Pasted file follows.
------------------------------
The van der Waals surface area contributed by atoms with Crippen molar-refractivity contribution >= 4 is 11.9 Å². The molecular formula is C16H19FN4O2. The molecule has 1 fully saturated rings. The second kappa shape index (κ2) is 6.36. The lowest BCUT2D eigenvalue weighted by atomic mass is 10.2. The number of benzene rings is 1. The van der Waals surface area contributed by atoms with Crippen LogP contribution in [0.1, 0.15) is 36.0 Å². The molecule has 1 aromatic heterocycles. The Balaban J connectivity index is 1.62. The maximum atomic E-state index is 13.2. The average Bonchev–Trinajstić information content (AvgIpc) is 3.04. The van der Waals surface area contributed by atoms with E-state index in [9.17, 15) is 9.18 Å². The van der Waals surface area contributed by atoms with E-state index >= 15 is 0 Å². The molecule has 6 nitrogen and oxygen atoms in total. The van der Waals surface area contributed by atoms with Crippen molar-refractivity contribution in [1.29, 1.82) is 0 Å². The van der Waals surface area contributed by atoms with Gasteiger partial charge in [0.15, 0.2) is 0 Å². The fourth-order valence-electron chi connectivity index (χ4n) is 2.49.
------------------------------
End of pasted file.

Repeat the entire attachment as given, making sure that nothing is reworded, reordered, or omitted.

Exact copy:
The van der Waals surface area contributed by atoms with Crippen molar-refractivity contribution >= 4 is 11.9 Å². The molecular formula is C16H19FN4O2. The molecule has 1 fully saturated rings. The second kappa shape index (κ2) is 6.36. The lowest BCUT2D eigenvalue weighted by atomic mass is 10.2. The number of benzene rings is 1. The van der Waals surface area contributed by atoms with Crippen LogP contribution in [0.1, 0.15) is 36.0 Å². The molecule has 1 aromatic heterocycles. The Balaban J connectivity index is 1.62. The maximum atomic E-state index is 13.2. The average Bonchev–Trinajstić information content (AvgIpc) is 3.04. The van der Waals surface area contributed by atoms with E-state index in [9.17, 15) is 9.18 Å². The van der Waals surface area contributed by atoms with E-state index >= 15 is 0 Å². The molecule has 6 nitrogen and oxygen atoms in total. The van der Waals surface area contributed by atoms with Crippen molar-refractivity contribution in [1.29, 1.82) is 0 Å². The van der Waals surface area contributed by atoms with Gasteiger partial charge in [0.15, 0.2) is 0 Å². The fourth-order valence-electron chi connectivity index (χ4n) is 2.49.